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Jeff Kagan: Will Cable TV Find Long-Term Success with Wireless?

Will cable TV competitors like Comcast Xfinity Mobile, Charter Spectrum Mobile and Altice Mobile find long-term success in wireless?
Equities columnist Jeff Kagan is a telecom, technology and wireless analyst and consultant. He covers 5G, AI, IoT, the metaverse, autonomous driving, healthcare, telehealth, pay TV and more. Follow him at and on Twitter @jeffkagan and LinkedIn.
Equities columnist Jeff Kagan is a telecom, technology and wireless analyst and consultant. He covers 5G, AI, IoT, the metaverse, autonomous driving, healthcare, telehealth, pay TV and more. Follow him at and on Twitter @jeffkagan and LinkedIn.

What is the chance of long-term success for cable television competitors in wireless? The wireless industry has always been a fast growing and continually changing space. We have seen many successes and failures over time. In fact, sometimes companies are successful for a while, then crash and burn, both on the handset and the network side. So, what’s in store for cable TV in wireless?

Cable TV, as an industry, is changing. It is a very different place compared to one short decade ago. And it will be just as different ten years from today. It’s a moving target.

We all remember a world where the cable television company had a different model. They didn’t care about customer satisfaction. Since they had no competition, they never had to worry about losing customers. So, back then, while the investor was rewarded, the customer suffered.

Pay TV leaders today are Comcast Xfinity and AT&T DirecTV NOW

Then things started to change over the last decade as new competition entered the space. Companies from other spaces like telephone and wireless, started offering pay TV services. And these competitors started winning market share away from the cable TV industry.

The result was a painful lesson to the traditional cable television industry. They needed to improve their relationship with their customers.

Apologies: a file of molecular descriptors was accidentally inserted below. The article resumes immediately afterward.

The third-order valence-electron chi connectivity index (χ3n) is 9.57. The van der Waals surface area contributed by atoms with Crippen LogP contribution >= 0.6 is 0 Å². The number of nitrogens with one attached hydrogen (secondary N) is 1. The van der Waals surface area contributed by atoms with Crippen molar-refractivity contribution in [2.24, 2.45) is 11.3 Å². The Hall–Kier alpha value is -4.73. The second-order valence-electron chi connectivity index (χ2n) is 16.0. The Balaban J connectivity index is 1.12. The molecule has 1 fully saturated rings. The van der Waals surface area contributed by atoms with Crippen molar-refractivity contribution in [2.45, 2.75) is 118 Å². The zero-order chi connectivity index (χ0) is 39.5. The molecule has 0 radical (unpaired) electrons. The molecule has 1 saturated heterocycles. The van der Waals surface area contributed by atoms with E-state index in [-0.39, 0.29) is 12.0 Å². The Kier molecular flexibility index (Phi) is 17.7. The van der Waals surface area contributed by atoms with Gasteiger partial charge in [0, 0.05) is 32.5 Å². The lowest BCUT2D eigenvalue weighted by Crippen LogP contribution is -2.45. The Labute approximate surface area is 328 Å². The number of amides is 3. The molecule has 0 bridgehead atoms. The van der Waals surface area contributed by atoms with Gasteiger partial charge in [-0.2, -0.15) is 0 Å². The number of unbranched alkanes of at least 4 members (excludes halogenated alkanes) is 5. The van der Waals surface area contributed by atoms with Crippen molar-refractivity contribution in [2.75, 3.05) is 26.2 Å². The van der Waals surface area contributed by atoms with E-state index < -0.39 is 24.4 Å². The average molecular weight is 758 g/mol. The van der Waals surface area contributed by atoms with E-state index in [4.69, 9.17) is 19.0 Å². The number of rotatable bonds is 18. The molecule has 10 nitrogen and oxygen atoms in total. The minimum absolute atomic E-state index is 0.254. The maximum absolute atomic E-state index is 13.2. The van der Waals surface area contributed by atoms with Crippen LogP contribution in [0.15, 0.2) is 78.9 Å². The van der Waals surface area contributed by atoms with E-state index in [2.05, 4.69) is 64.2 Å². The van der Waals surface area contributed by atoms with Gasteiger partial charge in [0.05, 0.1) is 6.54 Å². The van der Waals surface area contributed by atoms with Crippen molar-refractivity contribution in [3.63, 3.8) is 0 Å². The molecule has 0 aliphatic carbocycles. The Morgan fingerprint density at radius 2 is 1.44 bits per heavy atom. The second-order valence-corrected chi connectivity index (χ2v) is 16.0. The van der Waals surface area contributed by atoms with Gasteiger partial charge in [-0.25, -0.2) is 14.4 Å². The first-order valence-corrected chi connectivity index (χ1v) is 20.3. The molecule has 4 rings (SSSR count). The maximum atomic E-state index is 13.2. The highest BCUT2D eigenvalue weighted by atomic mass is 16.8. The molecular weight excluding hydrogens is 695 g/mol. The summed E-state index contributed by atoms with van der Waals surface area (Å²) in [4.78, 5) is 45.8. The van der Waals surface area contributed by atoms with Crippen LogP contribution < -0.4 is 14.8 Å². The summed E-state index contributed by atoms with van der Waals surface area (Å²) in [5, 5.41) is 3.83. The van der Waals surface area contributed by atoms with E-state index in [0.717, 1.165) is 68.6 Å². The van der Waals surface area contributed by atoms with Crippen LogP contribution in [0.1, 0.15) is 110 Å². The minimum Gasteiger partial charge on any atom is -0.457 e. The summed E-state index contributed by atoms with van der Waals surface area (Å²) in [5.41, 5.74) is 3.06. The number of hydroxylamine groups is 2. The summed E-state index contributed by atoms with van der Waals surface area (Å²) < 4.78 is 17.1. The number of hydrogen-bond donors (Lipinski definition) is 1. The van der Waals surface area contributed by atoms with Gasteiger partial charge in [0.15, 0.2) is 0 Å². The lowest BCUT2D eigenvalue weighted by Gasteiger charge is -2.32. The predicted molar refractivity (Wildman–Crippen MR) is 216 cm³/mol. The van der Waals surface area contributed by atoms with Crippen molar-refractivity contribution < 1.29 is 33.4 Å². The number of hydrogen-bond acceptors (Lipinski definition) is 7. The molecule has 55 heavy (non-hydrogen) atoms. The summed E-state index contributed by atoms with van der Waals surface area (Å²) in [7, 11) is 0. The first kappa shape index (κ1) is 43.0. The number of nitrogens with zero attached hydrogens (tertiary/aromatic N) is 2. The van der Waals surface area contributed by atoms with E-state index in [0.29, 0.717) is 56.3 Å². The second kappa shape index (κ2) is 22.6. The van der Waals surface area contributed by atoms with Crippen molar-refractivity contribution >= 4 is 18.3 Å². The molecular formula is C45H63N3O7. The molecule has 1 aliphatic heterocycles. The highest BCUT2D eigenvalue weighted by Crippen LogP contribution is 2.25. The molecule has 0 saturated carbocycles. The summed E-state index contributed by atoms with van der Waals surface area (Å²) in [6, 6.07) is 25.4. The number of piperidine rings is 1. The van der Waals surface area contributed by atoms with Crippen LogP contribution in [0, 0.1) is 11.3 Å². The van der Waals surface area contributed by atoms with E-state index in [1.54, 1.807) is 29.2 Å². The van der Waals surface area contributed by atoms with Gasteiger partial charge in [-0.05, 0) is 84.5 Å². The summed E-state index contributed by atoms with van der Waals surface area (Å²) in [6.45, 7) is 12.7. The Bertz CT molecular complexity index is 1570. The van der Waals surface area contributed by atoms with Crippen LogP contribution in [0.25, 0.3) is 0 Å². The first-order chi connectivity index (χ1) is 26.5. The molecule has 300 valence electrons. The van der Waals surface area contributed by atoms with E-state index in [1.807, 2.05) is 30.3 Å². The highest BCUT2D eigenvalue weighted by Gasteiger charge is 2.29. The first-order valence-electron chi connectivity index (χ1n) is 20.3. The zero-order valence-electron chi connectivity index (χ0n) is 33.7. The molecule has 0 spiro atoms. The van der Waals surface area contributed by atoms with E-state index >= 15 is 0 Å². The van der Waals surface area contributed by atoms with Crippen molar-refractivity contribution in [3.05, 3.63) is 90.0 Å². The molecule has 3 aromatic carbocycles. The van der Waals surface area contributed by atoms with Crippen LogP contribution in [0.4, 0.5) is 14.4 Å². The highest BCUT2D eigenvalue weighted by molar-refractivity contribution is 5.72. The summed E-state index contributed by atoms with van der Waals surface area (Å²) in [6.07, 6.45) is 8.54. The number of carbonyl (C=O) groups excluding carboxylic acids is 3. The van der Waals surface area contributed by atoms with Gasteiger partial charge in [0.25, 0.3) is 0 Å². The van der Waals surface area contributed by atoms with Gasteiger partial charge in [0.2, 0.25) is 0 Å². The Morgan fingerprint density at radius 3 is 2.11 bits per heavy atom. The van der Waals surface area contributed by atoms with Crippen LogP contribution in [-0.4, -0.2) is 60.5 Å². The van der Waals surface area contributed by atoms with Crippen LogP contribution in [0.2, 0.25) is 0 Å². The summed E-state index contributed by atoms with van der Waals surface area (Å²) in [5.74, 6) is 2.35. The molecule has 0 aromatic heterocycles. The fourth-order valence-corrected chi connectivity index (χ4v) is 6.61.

Today, things are very different. Today, the top two leaders in pay TV are Comcast Xfinity CMCSA and AT&T DirecTV NOW T. Then Charter Spectrum CHTR, Altice ATUS and others.

This was a wake-up call to every cable television competitor. Some acted swiftly in an effort to stabilize the loss to their customer base. That’s when we started to see something good starting to happen.

Companies like Comcast introduced Xfinity and Charter introduced Spectrum. That’s when every cable TV company including Altice, Time Warner Cable and others suddenly started to care about the customer.

Cable TV competitors apologized for neglecting customers

We all saw the cable TV television commercials where they apologized to their users for their past poor behavior. Talking about how, in the past their customer service was sub-par. And how they promise to get better.

This was music to the ears of their customers, who had been abused for decades. Customers wondered, was this real?

The same thing happened in the local telephone business in the early 1990s. In the 1980s, the regional Bell operating companies or RBOCs didn’t have competition either. Customers complained about their lack of satisfaction during that time.

I’m sure you recall the comedian Lily Tomlin on the TV show Laugh In in the 1970s, playing the snooty telephone company operator Ernestine, ticking off customers. It was funny because it was true, as companies don’t have to care when there is no other competitor for customers. They had nothing to lose.

Customer satisfaction is same problem the cable TV industry faces today

And that is the same problem the cable television industry is facing today. A decade ago they had no real competition. Today, they do.